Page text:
The Organic Revolution
There are proven methods that farmers can use worldwide to sustain profits, address hunger and malnutrition, and renew ecological health.
To feed the world in the most effective manner, a vast movement of scientists, development experts, farming associations and environmentalists is calling for a new emphasis on sustainable agriculture. This is an extreme opposite from current practices.
”The Green Movement”
New research shows that the latest ecological approaches to organic agriculture offer affordable, readily usable ways to increase yields and access to nutritional foods in Third World countries. The organic method, applied to agriculture, can feed the world and may be the only way we can solve the growing problem of hunger in these places.
The United Nations Environment Programme (UNEP) states that its extensive research ”challenges the popular myth that organic agriculture cannot increase agricultural productivity.” In an analysis of 114 farming projects in 24 African countries, the UNEP reported that organic, or near-organic, practices resulted in a yield increase of more than 100 percent.
Just imagine what we can do as gardeners in our own backyards, to offset the increases in food prices. Those of us lucky enough to own some land can also feed our livestock with more nutritional food, which in return will provide more nutrition for us. Also, nothing is wasted, as the manure is returned to the soil in the form of compost, and the bones can be buried to breakdown slowly over time. This is truly thinking green. We at Dr. Earth® use only components that would otherwise be wasted, such as fish, kelp, cotton, alfalfa, chicken feathers and comparable ingredients. And with our infusion of Pro-Biotic® (For-Life), we truly bring life to the soil.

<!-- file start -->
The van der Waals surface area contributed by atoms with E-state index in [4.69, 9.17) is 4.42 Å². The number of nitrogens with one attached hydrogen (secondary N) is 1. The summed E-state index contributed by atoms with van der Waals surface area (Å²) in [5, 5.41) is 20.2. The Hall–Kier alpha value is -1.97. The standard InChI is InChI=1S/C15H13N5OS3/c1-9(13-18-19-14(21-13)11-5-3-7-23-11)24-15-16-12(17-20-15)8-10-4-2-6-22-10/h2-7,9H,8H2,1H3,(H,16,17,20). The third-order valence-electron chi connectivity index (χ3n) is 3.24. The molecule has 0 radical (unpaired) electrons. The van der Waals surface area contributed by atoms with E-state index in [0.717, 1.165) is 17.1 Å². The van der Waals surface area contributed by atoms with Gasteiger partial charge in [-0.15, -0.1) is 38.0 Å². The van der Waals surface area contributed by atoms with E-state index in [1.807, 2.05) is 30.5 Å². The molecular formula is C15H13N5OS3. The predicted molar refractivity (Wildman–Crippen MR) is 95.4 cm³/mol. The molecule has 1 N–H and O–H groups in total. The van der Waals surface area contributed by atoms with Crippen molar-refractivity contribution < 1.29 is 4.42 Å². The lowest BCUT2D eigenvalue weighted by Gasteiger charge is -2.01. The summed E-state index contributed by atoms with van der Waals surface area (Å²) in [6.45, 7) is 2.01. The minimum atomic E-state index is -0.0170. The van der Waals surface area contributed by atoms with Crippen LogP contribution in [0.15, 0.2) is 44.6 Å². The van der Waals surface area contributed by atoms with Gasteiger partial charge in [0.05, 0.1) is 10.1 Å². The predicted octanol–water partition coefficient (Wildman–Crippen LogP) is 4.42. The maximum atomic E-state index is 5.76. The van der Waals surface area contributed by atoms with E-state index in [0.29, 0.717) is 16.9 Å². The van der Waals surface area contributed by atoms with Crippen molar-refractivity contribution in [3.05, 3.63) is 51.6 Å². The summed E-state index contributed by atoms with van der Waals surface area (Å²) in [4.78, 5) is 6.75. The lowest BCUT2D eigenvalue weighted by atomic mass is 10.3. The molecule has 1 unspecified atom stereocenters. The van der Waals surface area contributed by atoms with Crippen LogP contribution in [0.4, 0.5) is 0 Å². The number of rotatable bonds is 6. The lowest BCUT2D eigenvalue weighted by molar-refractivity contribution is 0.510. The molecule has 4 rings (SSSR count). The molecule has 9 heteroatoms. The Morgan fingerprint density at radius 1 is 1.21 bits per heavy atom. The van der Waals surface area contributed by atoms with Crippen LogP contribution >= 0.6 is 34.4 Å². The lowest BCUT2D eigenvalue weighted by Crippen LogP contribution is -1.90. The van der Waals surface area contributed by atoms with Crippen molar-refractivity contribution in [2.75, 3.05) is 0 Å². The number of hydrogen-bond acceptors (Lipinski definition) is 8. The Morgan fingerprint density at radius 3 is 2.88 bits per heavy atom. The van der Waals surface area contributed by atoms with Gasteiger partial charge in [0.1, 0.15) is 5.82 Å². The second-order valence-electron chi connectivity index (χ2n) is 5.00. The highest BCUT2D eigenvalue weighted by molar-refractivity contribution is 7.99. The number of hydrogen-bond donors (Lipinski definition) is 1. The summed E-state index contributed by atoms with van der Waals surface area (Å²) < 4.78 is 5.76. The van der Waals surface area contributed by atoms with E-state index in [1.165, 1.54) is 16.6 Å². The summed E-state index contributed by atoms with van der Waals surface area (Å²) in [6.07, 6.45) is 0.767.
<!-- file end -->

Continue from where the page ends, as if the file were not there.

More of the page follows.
Rejuvenate and protect soil and environmental health
The organic revolution, using integrated farming practices such as nitrogen rich cover crops, organic fertilizer, and the practice of returning everything back to the land, not only improves yields but also keeps the soil alive and improves environmental health. Yield data alone makes the best argument to go organic on a large scale farm, in Third World countries and in our backyards. Organic practices are building the soil with life, reducing CO2, keeping our waterways clean, and returning greater profits to the farmer. Since these practices build soil structure, they also increase drought and flood resistance as well as making plants more adaptable to climate changes.
Every time we buy and grow organic foods we are helping farmers become more profitable, thus bringing down the prices of all organic foods, such as produce, meats, juices and all associated products. This is a collective effort that we as consumers, farmers, and gardeners should adopt to make a real impact on the environment and our health.
Millions of people undernourished
Numerous independent studies claim the commodity-oriented organic revolution has not fed, and cannot feed, the world sustainably. Nine hundred twenty-three million people are seriously undernourished, and 25,000 people die every day from starvation. The Rodale Institute cites a major 2008 study which assessed results from 286 farms in 57 countries, finding that small farmers increased their crop yields by an average of 79 percent by using environmentally sustainable techniques, including organic farming and crop rotation. Organic soils have better physical structure, which helps prevent erosion. They are also more permeable, which increases healthier microorganism growth, increasing the availability of nutrients necessary for crop productivity.
Organic soils sequester carbon in soil from carbon dioxide in the atmosphere, making organic farming the most available strategy to fight global warming. The research and data prove that organic farming practices should be established. They are commercially successful and applicable to any scale operation, from our own backyards and small family market farms to large scale farms consisting of thousands of acres. Organic methods can be adapted to virtually any location, make best use of local inputs, and creatively transform carbon waste streams into valuable products.
We are all in this changing climate together. If all of us make changes, we can drastically slow global warming and leave our Earth clean and well diversified for future generations.